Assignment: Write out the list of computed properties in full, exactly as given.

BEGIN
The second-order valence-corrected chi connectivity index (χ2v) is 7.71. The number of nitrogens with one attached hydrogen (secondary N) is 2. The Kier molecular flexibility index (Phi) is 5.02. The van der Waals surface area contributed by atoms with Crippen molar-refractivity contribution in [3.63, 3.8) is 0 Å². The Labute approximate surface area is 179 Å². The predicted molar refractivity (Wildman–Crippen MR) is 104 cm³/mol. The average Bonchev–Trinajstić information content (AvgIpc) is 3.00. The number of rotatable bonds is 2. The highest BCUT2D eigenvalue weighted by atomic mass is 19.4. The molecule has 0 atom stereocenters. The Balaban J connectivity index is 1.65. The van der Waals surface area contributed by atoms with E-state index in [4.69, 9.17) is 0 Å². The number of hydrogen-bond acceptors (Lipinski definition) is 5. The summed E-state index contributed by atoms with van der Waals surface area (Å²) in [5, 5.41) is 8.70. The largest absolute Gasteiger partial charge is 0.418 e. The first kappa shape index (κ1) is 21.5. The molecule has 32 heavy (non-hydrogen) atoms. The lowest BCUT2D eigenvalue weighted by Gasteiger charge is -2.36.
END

The second-order valence-corrected chi connectivity index (χ2v) is 7.71. The number of nitrogens with one attached hydrogen (secondary N) is 2. The Kier molecular flexibility index (Phi) is 5.02. The van der Waals surface area contributed by atoms with Crippen molar-refractivity contribution in [3.63, 3.8) is 0 Å². The Labute approximate surface area is 179 Å². The predicted molar refractivity (Wildman–Crippen MR) is 104 cm³/mol. The average Bonchev–Trinajstić information content (AvgIpc) is 3.00. The number of rotatable bonds is 2. The highest BCUT2D eigenvalue weighted by atomic mass is 19.4. The molecule has 0 atom stereocenters. The Balaban J connectivity index is 1.65. The van der Waals surface area contributed by atoms with E-state index in [4.69, 9.17) is 0 Å². The number of hydrogen-bond acceptors (Lipinski definition) is 5. The summed E-state index contributed by atoms with van der Waals surface area (Å²) in [5, 5.41) is 8.70. The largest absolute Gasteiger partial charge is 0.418 e. The first kappa shape index (κ1) is 21.5. The molecule has 32 heavy (non-hydrogen) atoms. The lowest BCUT2D eigenvalue weighted by Gasteiger charge is -2.36.